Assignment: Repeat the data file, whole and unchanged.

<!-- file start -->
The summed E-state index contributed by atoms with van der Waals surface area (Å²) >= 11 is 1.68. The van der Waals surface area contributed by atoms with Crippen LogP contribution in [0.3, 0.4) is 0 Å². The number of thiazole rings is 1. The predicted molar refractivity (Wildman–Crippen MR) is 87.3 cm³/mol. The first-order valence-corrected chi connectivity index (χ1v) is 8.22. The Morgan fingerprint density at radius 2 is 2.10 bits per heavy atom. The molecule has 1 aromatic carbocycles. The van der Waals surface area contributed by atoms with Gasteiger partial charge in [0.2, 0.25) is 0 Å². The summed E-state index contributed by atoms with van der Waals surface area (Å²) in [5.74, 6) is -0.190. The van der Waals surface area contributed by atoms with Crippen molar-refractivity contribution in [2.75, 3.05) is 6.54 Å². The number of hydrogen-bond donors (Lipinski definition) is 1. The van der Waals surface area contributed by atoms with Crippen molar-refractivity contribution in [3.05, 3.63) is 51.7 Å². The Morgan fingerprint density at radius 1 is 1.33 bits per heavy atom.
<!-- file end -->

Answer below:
The summed E-state index contributed by atoms with van der Waals surface area (Å²) >= 11 is 1.68. The van der Waals surface area contributed by atoms with Crippen LogP contribution in [0.3, 0.4) is 0 Å². The number of thiazole rings is 1. The predicted molar refractivity (Wildman–Crippen MR) is 87.3 cm³/mol. The first-order valence-corrected chi connectivity index (χ1v) is 8.22. The Morgan fingerprint density at radius 2 is 2.10 bits per heavy atom. The molecule has 1 aromatic carbocycles. The van der Waals surface area contributed by atoms with Gasteiger partial charge in [0.2, 0.25) is 0 Å². The summed E-state index contributed by atoms with van der Waals surface area (Å²) in [5.74, 6) is -0.190. The van der Waals surface area contributed by atoms with Crippen molar-refractivity contribution in [2.75, 3.05) is 6.54 Å². The number of hydrogen-bond donors (Lipinski definition) is 1. The van der Waals surface area contributed by atoms with Crippen molar-refractivity contribution in [3.05, 3.63) is 51.7 Å². The Morgan fingerprint density at radius 1 is 1.33 bits per heavy atom.